Potter Law, LLC | Atlanta, GA Law Firm | Business Dissolution
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Business Dissolution

If you and your business partners agree to dissolve your business, there are several steps that are recommended many of which an experienced attorney can assist you with when you seek to terminate your business relationship.

Consulting Your Organizational Documents

If your business is an LLC, a partnership with a written Partnership Agreement or a corporation, you will need to follow the required steps upon dissolution (such as voting requirements) contained in your organizational docs. These documents may consist of Partnership Agreements (Partnerships), Articles of Incorporation or By-Laws (Corporations) or Articles of Organization (LLCs), depending on the type of company you are dissolving.

Filing a Notice of Intent to Dissolve and Articles of Dissolution

Each state has its own laws that address the procedures for business dissolution, which is why it is crucial to hire a local attorney. For example, in Georgia, corporations that have not issued shares or have not commenced business may dissolve by filing their Articles of Dissolution. However, a corporation that has issued shares and commenced business must first file a Notice of Intent to Dissolve and publish the notice of dissolution in a newspaper of general circulation in the county where the corporation’s registered office is located. After publication, these corporations may file their Articles of Dissolution with the Secretary of State.

Georgia LLCs may begin the process by submitting a Letter of Termination to the Secretary of State’s office. A certificate of termination must include the following: name of the LLC; all known debts, liabilities and obligations of the LLC have been paid or discharged; and that there are no actions pending against the LLC in any court or that adequate steps have been taken for the satisfaction of any judgment that may be entered against it in any pending action.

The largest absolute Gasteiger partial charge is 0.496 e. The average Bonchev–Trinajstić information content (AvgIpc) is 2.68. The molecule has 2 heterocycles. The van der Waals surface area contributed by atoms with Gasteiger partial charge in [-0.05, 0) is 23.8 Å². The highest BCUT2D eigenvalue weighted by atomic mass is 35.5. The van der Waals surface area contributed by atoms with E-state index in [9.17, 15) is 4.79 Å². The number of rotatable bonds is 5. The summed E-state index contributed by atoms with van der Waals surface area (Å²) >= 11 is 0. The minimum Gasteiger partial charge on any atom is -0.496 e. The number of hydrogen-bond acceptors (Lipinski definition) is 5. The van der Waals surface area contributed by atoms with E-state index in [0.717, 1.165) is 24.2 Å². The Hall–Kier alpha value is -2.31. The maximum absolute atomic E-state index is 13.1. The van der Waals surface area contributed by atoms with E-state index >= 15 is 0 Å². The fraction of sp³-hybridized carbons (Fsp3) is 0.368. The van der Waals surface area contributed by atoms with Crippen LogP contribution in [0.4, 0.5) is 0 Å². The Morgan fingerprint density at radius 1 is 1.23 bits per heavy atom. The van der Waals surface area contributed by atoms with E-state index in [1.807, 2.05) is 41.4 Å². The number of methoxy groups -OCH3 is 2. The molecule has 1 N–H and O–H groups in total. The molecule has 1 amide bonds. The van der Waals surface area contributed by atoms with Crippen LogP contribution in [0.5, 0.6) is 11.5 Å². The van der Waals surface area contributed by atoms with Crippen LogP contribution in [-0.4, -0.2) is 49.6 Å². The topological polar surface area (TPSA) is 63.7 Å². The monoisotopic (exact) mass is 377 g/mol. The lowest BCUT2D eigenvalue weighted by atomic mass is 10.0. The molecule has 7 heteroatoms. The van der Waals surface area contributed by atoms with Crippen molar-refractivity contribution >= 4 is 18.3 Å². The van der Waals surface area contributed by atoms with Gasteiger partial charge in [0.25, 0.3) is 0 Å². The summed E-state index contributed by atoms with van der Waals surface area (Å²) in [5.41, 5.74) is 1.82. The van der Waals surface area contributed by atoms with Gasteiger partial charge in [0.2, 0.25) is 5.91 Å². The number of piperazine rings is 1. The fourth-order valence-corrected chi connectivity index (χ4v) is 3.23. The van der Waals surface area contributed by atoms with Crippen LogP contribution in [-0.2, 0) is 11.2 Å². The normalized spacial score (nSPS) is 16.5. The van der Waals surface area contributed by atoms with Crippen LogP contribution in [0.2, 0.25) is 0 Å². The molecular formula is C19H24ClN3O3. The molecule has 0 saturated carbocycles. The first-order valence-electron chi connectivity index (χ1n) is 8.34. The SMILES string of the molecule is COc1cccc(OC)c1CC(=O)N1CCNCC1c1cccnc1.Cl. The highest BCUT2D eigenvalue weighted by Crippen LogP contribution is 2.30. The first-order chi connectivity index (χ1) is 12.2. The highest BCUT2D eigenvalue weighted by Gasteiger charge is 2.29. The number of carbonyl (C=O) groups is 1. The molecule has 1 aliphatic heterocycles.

“Winding Up” a Business

Winding up is the process of taking inventory of all business assets, notifying creditors and collecting all monies owed to the business, discharging liabilities and distributing the remaining property to stakeholders. Regardless of the type of business entity, businesses have an obligation to inform creditors of a forthcoming closing. You will need to inform lenders, insurers, suppliers, vendors, service providers, etc. to terminate those agreements and determine how much you owe them upon dissolution. After you’ve settled with your creditors, an experienced lawyer can help you distribute what is left of the business assets as provided in the business’s organizational documents.

Notifying Tax and License Authorities in Georgia

In addition to reporting to local, state and federal tax agencies, you will need to file additional paperwork with your local agencies to terminate any business licenses and permits. Consult a knowledgeable business attorney at Potter Law or contact the tax agency or licensing agency and inquire about what steps are required upon dissolution.

Terminating or Withdrawing Foreign Registrations

If your company has a foreign registration with another state, you must notify that state of the dissolution. Depending on the state, the form may be called a termination of registration, certificate of termination of existence, application of withdrawal or certificate of surrender of right to transact business.

Call a Georgia Business Attorney Today

If you have any questions on how to discontinue your company, please call us at Potter Law. We are happy to help!